Sunday, January 29, 2012

Percussion Masters + New Music from Underground

Drummer Andrew Cyrille has had a long and impressive career.  A Brooklyn, NY, native (his parents came from Haiti), he made his first recordings in 1961 with Coleman Hawkins and vibraphonist Walt Dickerson.  Since then, he has worked with pianist Cecil Taylor, clarinet master John Carter, saxophonist Oliver Lake as well as making numerous recordings as a leader or co-leader. Cyrille has been involved in education for nearly 4 decades.

His latest CD, "Andrew Cyrille & Haitian Fascination: Route de Freres" (TUM Records), was recorded in December of 2005 with a group featuring bassist Lisle Atkinson, acoustic guitarist Alix "Tit" Pascal, percussionist Frisner Augustin and baritone saxophonist Hamiett Bluiett. The presence of Pascal and Augustin, both natives of Haiti, gives the music a softer edge while Bluiett's expressive baritone adds depth.  Atkinson is the "glue" while Cyrille lights the fire under the songs. On several of the pieces ("Route de Freres, Part 1 - Hills of Anjubeau" and "Isaura"), his floor tom work reminds this listener of Ed Blackwell's later work.  It's fun to heard him play so "in the pocket" on "Route de Freres, Part 3 - Manhattan Swing", adding pithy fills beneath Pascal's guitar solo.  The interplay of Pascal's guitar, Atkinson's bowed bass and Bluiett's squalling baritone on "Sankofa" contains the "freest" playing on the program. Pascal, who recorded with Cyrille in the 1990s, blends Caribbean and South American influences into his playing, especially his wonderful background work (many times, his playing is as rhythmic as the drummers) and his solo lines are quite articulate. 

"Route de Freres" may surprise listeners who are used to the more high-energy work of Andrew Cyrille.  Much of this music "sings" with the joy of creative freedom, contains the genuine warmth one feels when encountering a native of Haiti, an island nation that has suffered many indignities (both natural and man-made) since winning its freedom from France in 1804.  For more information about Andrew Cyrille and this group, go to

Jack DeJohnette, a newly minted NEA Jazz Master, has been a mainstay on the creative music for nearly 5 decades.  He's played on numerous ECM recordings, ranging from duets and trio settings with Keith Jarrett to the Gateway Trio with John Abercrombie and Dave Holland to his own projects.  DeJohnette has also recorded for Milestone, Impulse and on his own Golden Beam Productions.  Not only is he a master drummer but also a fine pianist and his latest recording, "Sound Travels" (E1 Records) turns the spotlight on those aspects on his talents as well as his compositional skills.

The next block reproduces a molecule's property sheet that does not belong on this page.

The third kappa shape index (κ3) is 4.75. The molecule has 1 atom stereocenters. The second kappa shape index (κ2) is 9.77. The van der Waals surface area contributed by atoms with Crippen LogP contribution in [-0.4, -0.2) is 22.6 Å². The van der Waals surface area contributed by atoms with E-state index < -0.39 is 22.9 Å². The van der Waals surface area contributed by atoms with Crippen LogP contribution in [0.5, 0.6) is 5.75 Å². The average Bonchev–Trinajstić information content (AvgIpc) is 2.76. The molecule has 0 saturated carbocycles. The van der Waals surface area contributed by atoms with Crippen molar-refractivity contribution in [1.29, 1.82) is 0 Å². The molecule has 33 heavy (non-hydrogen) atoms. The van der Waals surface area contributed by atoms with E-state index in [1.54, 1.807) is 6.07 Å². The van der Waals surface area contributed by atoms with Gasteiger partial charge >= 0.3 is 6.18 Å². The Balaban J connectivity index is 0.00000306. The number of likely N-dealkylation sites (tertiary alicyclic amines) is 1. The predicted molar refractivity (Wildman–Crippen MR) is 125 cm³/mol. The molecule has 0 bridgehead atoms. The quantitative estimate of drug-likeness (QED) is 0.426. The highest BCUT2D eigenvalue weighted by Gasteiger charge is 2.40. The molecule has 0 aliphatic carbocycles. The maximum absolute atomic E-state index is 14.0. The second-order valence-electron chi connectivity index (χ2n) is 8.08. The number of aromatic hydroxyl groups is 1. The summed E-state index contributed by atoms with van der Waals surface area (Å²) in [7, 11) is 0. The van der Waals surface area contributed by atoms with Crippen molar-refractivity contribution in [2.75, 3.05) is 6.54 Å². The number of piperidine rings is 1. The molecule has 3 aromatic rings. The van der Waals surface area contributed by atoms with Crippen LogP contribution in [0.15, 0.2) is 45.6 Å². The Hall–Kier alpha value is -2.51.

DeJohnette and producer Robert Sadin have assembled a fine (and fairly youthful) band including bassist/vocalist Esperanza Spalding, trumpeter Ambrose Akinmusire, percussionist Luisito Quintero, guitarist Lionel Loueke and veteran (relatively speaking) saxophonist Tim Ries.  Guests include Bruce Hornsby, Bobby McFerrin and Jason Moran, each appearing on one track apiece.

On the surface, this is not the "high energy" DeJohnette one has heard on countless recordings; instead, it's a joyous and joy-filled smorgasbord of sounds that literally dances out of the speakers.  The program opens on a meditative note with "Enter Here", a quiet tune featuring just gentle piano figures and resonating bells.  Then, it's right into "Salsa for Luisito", with percussive guitar lines, Spalding's sensuous wordless vocals, and Quintero's responsive drum work.  Hornsby, who employed DeJohnette and bassist Christian McBride for his 2007 "Camp Meeting" piano trio CD, adds his expressive vocals to the soul-drenched "Dirty Ground", replete with the funkiest guitar one has ever heard from Loueke. Many of the pieces have a distinct Latin feel (Quintero is on all but 3 of the 9 tracks) - Moran joins the band on "Indigo Dreamscapes" which features a long and passionate tenor
solo from Ries.  McFerrin appears alongside DeJohnette (piano) and Quintero on "Oneness", a lovely
song with rich piano melodies and a charming expressive wordless vocal. The program closes with "Home", a work with well-defined gospel roots and a sweet, soft, fade.

As Jack DeJohnette enters his 8th decade (he turns 70 in August of this year), his music continues to deepen, exposing more of his soulful expressions and lilting rhythms. Yes, there are other projects on which he drives relentlessly but "Sound Travels" delights at every turn with pure melodic intent (and gently stoked "fire" from the rhythm section.)  To find out more, go to

March 13 sees a new recording from the Chicago Underground Duo.  CUD - Chad Taylor (drums, percussion, electronics) and Rob Mazurek (cornet, electronics, voice) - has been a unit since 1997, sometimes a trio or a quartet but always with Taylor and Mazurek.  Their music ranges from free improvisation to drones to forays into electronic soundscapes to soft ballads with a creative interplay that defies categorization.
Here's a track from the upcoming Chicago Underground Duo CD, courtesy of Northern Spy and Soundcloud:

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